Venture firms that invest in biotech now don’t necessarily have to. Their money could just as easily go into other profitable sectors of the economy, like technology. Early stage drug companies are funded, in part, because America’s high drug prices mean that a successful drug will be worth a huge jackpot. Since the rest of the world pays less, nearly all of that investment is directed at the U.S. market.
The original House proposal to regulate drug prices would have allowed the government to lower the price of up to 250 expensive drugs, no matter how new or how innovative they were. The new approach limits that power: Drugs would be subject to price regulation only after they have been on the market for about a decade. That would mean drug companies could still charge enormous prices for new drugs, but they could do so only for so long. The law would allow price regulation after nine years for most common medications, and 13 years for more complicated drugs known as biologics.
Peter Bach, the director of the Drug Pricing Lab at Memorial Sloan Kettering, and the chief medical officer of Delfi Diagnostics, has been a longtime outspoken advocate for drug price reforms. He said a delayed approach would protect the public and the government from what he sees as the industry’s most egregious practices — the endless price hikes and patent shenanigans that often insulate expensive drugs from competition for decades. But he also says it will keep the promises of the country’s intellectual property system by giving the companies a few years to profit off their new inventions.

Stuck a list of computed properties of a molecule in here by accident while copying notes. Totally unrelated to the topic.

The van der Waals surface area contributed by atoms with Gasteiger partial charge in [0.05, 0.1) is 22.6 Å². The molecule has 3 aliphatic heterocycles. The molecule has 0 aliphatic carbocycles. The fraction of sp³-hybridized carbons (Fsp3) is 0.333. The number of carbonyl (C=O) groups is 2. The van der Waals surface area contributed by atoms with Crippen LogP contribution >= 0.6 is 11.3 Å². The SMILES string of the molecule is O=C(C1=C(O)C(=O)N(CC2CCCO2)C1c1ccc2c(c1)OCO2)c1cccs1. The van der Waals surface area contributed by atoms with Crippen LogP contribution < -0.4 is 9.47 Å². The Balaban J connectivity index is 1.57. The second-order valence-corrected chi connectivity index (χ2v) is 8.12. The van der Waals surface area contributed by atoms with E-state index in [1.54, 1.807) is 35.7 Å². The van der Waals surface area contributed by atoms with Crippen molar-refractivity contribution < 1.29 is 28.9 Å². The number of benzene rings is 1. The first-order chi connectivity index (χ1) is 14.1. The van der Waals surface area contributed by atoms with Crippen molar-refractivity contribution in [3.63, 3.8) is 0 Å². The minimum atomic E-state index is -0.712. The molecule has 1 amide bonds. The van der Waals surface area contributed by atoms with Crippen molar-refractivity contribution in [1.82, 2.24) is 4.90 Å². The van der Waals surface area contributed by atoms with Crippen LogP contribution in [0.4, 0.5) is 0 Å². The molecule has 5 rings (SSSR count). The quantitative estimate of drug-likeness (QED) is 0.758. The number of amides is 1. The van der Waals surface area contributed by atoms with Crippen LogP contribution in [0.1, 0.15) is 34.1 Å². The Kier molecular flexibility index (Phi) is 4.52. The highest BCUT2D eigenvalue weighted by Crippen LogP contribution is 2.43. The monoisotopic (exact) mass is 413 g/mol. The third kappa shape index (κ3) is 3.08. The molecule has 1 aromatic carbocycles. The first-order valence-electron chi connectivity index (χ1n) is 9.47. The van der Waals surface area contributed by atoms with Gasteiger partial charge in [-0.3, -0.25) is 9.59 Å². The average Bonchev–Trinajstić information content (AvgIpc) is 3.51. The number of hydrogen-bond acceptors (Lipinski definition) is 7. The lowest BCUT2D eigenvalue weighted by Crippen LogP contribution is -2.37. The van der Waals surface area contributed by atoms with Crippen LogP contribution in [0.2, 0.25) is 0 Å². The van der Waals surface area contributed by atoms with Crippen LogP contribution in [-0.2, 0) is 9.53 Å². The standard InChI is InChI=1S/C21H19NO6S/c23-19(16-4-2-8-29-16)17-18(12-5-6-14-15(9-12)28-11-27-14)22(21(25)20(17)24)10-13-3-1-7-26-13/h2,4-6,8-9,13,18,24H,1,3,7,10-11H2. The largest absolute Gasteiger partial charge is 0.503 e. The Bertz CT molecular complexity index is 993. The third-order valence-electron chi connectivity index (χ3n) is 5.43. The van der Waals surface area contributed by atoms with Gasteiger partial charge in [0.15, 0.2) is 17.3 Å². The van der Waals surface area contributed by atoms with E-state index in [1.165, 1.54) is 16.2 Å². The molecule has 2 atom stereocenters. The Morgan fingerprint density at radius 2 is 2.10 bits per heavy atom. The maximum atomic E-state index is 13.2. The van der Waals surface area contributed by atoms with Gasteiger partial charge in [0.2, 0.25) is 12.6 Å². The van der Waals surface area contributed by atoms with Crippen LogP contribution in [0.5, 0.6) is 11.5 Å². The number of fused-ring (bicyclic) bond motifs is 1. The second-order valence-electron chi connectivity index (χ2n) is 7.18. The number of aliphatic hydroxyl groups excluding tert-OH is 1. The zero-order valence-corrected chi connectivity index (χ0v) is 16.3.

“It all aligns with core premises in our system,” he said. “And reining in distortions that have crept in.”
The original legislation was almost guaranteed to discourage the creation of some future drugs. The nonpartisan Congressional Budget Office said it would lead to 3 percent fewer drugs in the first decade of its life, and 10 percent fewer in the decade after, as it affected drugs earlier in the pipeline. Other scholars of the system, including Mr. Garthwaite, say the effects could be even larger.
Stephen Ubl, the C.E.O. of the industry trade group PhRMA, had described the threat of the original bill as “existential” to his industry. He sounded no less concerned in a statement this week about the new proposal: “If passed, it will upend the same innovative ecosystem that brought us lifesaving vaccines and therapies to combat Covid-19.”
Mr. Ubl’s comments ignore the ways the new proposal is kinder to his industry than its predecessor.
The industry’s messaging “doesn’t scale down, even though, in fact, the innovation incentive changes would be less,” said Rachel Sachs, a law professor at Washington University in St. Louis, who studies drug policy. She said delayed negotiation was likely to mean less harm for early stage development, and noted that many of Medicare’s most expensive drugs have been on the market for years, meaning such negotiations could still make a difference.